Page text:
Gonads could contribute to increase in 17-OHP as they also secrete this hormone. A hyperresponsiveness of 17-OHP to gonadotropin-releasing hormone agonist (GnRHa) is confirming ovarian hyperandrogenism. Hence, PCOS is considered as a result of ovarian thecal cell overactivity associated with 17,20-lyase activity down-regulation (32). As a consequence, hyperandrogenemia in PCOS could lead toward estrogen oversecretion. However, LH to estradiol ratio is kept normal in functional ovarian hyperandrogenism in the presence of elevated 17-OHP (33).

Therapeutic Approach

Therapy for NC-CAH

Concerning therapy for NC-CAH patients in contrast to classical CAH patients, adrenal replacement is not required. Therefore, pharmacological treatment is focused on the management of the signs of androgen excess. Use of glucocorticosteroid (GCS) therapy should be reserved for special outcomes such as restauration of fertility. When talking on the long-term outcomes of androgen excess including menstrual cycle derangement, first line options are antiandrogens and oral contraceptives (34) (Supplementary Table 1).

Therapy for Classical CAH

Glucocorticoids and All Forms of CAH

Longitudinal growth and bone age development are the most important clinical parameters for monitoring adequate glucocorticoid replacement in children with CAH (35). Serum levels of 17-OHP, androstenedione and testosterone need to be monitored frequently and the hydrocortisone dose adjusted to maintain treatment efficacy. The levels of androstenedione and testosterone are more important in monitoring the glucocorticoid dosage than 17-OHP that should be kept a little above the normal range.

Analysis of growth in CAH patients reveal that the two most rapid phases of growth (first year of life and pubertal growth spurt) are vulnerable ones, during which glucocorticoid overtreatment should be avoided (14, 19). During infancy hydrocortisone dose should be decreased in patients with slower growth velocity, but strict hydrocortisone dose adjustments are necessary during childhood to avoid accelerated growth and advanced skeletal maturation (16). Pharmacokinetics of free cortisol showed shorter half-life in pubertal girls than in pubertal boys (36). Consequently, female patients at puberty need more frequent hydrocortisone replacement regimen. Besides decreased compliance of adolescents with CAH, use of oral contraceptive pills, aromatase inhibitors, thyroxine, or ingestion of hydrocortisone with food could influence cortisol dynamics and altering hydrocortisone dosing (37).

Hydrocortisone three times per day is the mostly prescribed regimen by pediatricians (38). Prednisolone or dexamethasone could be used in children with late puberty and in adults, but are avoided in childhood due to the potent effect on growth. It was observed several rises in cortisol concentrations during the day in children on hydrocortisone therapy. These phased are interchanged with periods of hypocortisolemia between the doses, especially during the night. Reduction of glucocorticoid dose during puberty is of clinical importance as pubertal height gain represent a predictor of final height. On the other hand, low glucocorticoid dose with concomitant hyperandrogenism can lead to premature epiphyseal closure and short stature (17). Other treatment options to improve final height and metabolic outcome might include subcutaneous hydrocortisone infusion through a pump, as well as plenadren (modified-release hydrocortisone) and chronocort (modified-release hydrocortisone formula, under development) that have a delayed and sustained absorption profile (38) (Supplementary Table 1).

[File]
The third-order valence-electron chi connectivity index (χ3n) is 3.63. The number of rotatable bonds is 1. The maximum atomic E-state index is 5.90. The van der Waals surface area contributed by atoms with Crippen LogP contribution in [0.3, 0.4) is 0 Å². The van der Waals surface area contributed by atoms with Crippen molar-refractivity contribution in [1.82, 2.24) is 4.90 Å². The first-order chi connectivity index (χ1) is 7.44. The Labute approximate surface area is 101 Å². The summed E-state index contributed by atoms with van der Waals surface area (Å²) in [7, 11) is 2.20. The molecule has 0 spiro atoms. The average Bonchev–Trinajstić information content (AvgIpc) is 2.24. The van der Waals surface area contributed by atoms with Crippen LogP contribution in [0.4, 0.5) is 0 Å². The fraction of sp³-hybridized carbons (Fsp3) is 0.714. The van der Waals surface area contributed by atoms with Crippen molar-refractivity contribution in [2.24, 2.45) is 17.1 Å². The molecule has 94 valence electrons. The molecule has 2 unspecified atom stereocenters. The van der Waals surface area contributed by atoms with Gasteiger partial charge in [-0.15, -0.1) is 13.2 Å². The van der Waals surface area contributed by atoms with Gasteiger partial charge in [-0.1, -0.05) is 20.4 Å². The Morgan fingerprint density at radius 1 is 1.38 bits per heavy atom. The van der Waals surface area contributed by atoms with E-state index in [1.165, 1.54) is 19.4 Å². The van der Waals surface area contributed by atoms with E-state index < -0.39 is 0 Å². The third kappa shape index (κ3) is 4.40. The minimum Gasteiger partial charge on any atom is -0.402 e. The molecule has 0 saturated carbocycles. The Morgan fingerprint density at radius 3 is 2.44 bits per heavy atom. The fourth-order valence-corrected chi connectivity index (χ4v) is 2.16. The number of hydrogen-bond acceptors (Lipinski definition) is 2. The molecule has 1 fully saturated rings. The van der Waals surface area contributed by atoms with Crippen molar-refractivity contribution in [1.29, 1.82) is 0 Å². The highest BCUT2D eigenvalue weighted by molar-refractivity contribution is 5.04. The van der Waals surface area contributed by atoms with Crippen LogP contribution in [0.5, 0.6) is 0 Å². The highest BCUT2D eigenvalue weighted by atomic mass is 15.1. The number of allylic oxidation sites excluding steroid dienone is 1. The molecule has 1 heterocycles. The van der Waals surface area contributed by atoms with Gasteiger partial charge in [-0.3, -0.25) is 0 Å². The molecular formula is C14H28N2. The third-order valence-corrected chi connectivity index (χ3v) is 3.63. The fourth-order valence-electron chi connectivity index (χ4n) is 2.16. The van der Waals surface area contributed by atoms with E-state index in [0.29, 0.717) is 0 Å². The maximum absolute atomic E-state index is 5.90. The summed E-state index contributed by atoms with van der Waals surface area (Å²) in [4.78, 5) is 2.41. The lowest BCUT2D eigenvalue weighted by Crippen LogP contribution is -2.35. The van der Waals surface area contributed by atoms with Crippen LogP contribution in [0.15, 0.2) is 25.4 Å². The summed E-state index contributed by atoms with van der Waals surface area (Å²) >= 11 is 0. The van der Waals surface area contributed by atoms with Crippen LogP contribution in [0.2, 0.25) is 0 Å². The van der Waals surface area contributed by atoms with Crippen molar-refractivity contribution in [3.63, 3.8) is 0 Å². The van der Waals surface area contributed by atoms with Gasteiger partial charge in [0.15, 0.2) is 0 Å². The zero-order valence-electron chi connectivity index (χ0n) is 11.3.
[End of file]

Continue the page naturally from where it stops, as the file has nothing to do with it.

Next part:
Mineralocorticoids

Endocrine Society (USA) recommended fludrocortisone (0.05–0.2 mg once or twice per day) to be used in all patients with classical CAH (13). Fludrocortisone is used more frequently and in higher doses in patients with more severe genotypes. Overtreatment, defined by renin concentrations either in the lower reference range or suppressed, was only rarely observed throughout the different mutation groups (22) (Supplementary Table 1).

Metabolic Outcomes of NC-CAH

Obesity and Cardiometabolic Risk During Life

Non-classical CAH

One third of untreated NC-CAH women have insulin resistance (11, 39). In children with both classical CAH and NC-CAH prevalence of obesity is approximately 35% and exceeds obesity rates in children and adolescent in the general population (18). Obese children with either forms of CAH are hyperinsulinemic and hyperleptinemic but predominantly in those with classical form of CAH (18, 40). However, Saygili et al. did not show difference in leptin concentrations in hyperinsulinemic and hyperandrogenemic adult women with NC-CAH in comparison to controls (39). Moreover, an association of leptin levels with hyperinsulinemia and hyperandrogenism in women with NC-CAH was not established with conclusion that potential relation of leptin with hyperinsulinemia and reproduction in NC-CAH patients need further investigation (39).

We are lacking clinical studies in NC-CAH children regarding obesity, metabolic syndrome and their consequences (41). Concerning adult NC-CAH patients, it was recently shown an increased risk of metabolic and cardiovascular morbidities in both males and females (42).